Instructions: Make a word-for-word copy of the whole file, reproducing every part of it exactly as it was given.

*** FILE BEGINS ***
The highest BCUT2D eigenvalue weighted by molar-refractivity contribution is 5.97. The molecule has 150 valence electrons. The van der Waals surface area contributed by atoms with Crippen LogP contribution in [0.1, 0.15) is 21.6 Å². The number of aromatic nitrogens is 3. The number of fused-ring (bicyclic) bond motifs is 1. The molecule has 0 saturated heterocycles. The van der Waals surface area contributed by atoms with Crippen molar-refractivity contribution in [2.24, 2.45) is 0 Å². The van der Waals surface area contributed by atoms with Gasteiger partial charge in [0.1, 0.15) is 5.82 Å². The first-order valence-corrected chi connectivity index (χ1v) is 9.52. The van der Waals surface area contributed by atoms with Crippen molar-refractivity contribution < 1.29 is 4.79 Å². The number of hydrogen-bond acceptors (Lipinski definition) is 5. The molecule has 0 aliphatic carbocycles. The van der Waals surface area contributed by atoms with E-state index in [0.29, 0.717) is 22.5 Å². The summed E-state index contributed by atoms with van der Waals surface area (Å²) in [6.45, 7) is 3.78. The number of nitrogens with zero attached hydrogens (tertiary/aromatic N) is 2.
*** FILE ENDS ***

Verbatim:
The highest BCUT2D eigenvalue weighted by molar-refractivity contribution is 5.97. The molecule has 150 valence electrons. The van der Waals surface area contributed by atoms with Crippen LogP contribution in [0.1, 0.15) is 21.6 Å². The number of aromatic nitrogens is 3. The number of fused-ring (bicyclic) bond motifs is 1. The molecule has 0 saturated heterocycles. The van der Waals surface area contributed by atoms with Crippen molar-refractivity contribution in [2.24, 2.45) is 0 Å². The van der Waals surface area contributed by atoms with Gasteiger partial charge in [0.1, 0.15) is 5.82 Å². The first-order valence-corrected chi connectivity index (χ1v) is 9.52. The van der Waals surface area contributed by atoms with Crippen molar-refractivity contribution < 1.29 is 4.79 Å². The number of hydrogen-bond acceptors (Lipinski definition) is 5. The molecule has 0 aliphatic carbocycles. The van der Waals surface area contributed by atoms with E-state index in [0.29, 0.717) is 22.5 Å². The summed E-state index contributed by atoms with van der Waals surface area (Å²) in [6.45, 7) is 3.78. The number of nitrogens with zero attached hydrogens (tertiary/aromatic N) is 2.